And now what? How do we handle our relationship with Turkey after it has gone back to being a State with strong authoritarian traits and, at the same time, remains a Country bordering both with the European Union and with a warring Syria and that, within NATO, has the second-largest armed force in terms of numbers and is a relevant market outlet for our exports? Foreign Minister Angelino Alfano puts it in two sentences at a given point of the half-hour interview with the Corriere della Sera. They effectively summarise what, to all intents and purposes, remains Italy’s approach after the referendum that Recep Tayyip Erdogan called to pave the way to further increasing his powers: “One thing is cooperating with Turkey on issues of common interest, for example on fighting terrorism and within NATO. Another thing is sharing some of its methods.” In the minister’s opinion, there should be no confusion between the two outlooks.
After winning Sunday’s referendum by a hair’s breadth, Erdogan promised to reintroduce the death penalty in his Country. Minister Alfano, don’t you think this is a way of definitively waving off Turkey’s accession to the EU, the world’s largest geographic area banning capital punishment?
“Turkey’s accession to the European Union is not on the table right now. In any case, any decision relative to the assumption of reintroducing the death penalty would draw it even further apart from the EU.”
Doesn’t what is going on in Ankara create difficulties within NATO?
“Its presence within NATO reinforces multidimensional cooperation systems providing for cooperation at military security level, in fighting terrorism and on issues of common interest. But this does not mean ready accession to the EU or lack of concern for the statements made by the OSCE.”
The Organisation for the Security and Co-operation in Europe believes that during the Turkish referendum campaign “essential fundamental freedoms” were “limited” by the state of emergency that was in force. Do you find it difficult to dialogue with Turkey after it reacted to the attempted coup d’état in 2016 with 45,000 arrests and the permanent or temporary layoff of 130,000 people?
“One thing is cooperating with Turkey on issues of common interest, for example on fighting terrorism and within NATO. Another thing is sharing some of its methods.”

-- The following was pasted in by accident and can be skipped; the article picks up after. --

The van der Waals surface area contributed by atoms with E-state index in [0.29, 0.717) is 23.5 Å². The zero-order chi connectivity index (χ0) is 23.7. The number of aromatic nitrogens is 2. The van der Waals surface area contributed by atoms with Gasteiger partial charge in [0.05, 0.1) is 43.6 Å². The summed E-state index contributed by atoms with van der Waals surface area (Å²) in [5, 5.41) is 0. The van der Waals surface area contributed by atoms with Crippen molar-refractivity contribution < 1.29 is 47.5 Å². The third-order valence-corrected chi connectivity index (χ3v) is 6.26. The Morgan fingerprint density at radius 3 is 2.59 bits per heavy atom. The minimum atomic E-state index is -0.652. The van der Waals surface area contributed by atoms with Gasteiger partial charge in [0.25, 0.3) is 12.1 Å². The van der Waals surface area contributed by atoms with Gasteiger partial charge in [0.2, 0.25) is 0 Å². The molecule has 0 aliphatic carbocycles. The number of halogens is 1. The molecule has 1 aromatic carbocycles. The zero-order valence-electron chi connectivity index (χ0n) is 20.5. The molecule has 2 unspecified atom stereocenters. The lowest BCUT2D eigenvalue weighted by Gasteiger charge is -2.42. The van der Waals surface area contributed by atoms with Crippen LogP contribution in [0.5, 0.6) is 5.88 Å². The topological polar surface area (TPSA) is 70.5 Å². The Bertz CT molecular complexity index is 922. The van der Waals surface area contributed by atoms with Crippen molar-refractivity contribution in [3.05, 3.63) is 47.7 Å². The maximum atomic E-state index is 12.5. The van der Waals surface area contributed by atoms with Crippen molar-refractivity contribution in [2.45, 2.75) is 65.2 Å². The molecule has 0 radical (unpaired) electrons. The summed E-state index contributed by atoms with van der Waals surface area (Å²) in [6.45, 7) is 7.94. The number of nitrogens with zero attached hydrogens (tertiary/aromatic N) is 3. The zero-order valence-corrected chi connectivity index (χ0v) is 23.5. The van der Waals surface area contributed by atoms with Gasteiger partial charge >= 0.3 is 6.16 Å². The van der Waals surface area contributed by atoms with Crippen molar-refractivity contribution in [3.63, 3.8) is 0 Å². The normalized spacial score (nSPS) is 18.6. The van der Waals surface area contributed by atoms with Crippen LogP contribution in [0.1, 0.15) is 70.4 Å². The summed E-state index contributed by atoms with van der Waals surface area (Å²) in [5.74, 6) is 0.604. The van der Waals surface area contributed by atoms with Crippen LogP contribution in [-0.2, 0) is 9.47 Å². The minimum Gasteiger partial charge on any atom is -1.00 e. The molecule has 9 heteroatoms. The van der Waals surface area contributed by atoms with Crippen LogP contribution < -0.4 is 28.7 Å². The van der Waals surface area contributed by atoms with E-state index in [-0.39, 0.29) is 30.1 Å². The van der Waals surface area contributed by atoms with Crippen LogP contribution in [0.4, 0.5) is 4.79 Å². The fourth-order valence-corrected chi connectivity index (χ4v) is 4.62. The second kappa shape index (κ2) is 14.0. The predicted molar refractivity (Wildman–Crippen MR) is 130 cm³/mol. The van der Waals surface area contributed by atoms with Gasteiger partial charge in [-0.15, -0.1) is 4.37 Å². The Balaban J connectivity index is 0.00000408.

Over the last couple of decades, our Country has had a role: keeping relations between Ankara and Brussels as relaxed as possible. Even Rome’s irritation after the departure from Italy to Kenya of the Kurd Abdullah Ochalan, who Turkey judged to be a terrorist to be extradited, was overcome in 1999 thanks to efforts by sections of the centre-left and centre-right. Is Italy’s role over now?
“We are convinced that Turkey, which is located halfway between the East and the West, has a fundamental role to play. Some suggest to isolate Ankara and Moscow. I don’t want to evoke noble principles or lofty ideals. It is simply not to our advantage. We need to be realistic. I remember something that happened when I was minister of the interior.”
“In January 2015, we started noticing the arrival in Apulia of large ships from Turkish ports. It was a strange phenomenon: traffickers abandoned them with the autopilot set on route to Italy, expecting them to be rescued. We had the suspicion that some of them not only contained migrants but also possibly terrorists. I met with representatives of the Turkish Government. I told them we had information on their ports. We solved the problem with their help: no more ships departed with that same system along that route. This is just an example: it stands to show that we need to cooperate. Another thing altogether is sharing legislative methods and orientations.”
Gabriele Del Grande, the journalist arrested in an area of Turkey access to which was banned to foreigners, is now being held on administrative charges and should be expelled. Why isn’t he being repatriated yet? And do you think it is appropriate for an allied Country to adopt similar measures against a journalist?
“We have activated all our channels, both there and here. We have been reassured, have informed the family, and have asked that everything be solved as quickly as possible.”
Erdogan often takes things too far. First with Russia, often with the EU. What do you think he’s aiming for?
“His intention seems clear enough: he’s trying to increase his influence within global dynamics. Starting with the significant role played in fighting international terrorism. He wants to be capable to discuss with the big powers on an even playing field while representing a traditional and at the same time innovative approach. I see rare signals showing that this is favoured by incidents in which other people, in addition to not performing their duty, don’t completely fulfil their tasks.”
Is Erdogan taking advantage of the vacuum left by the EU and more generally by the West?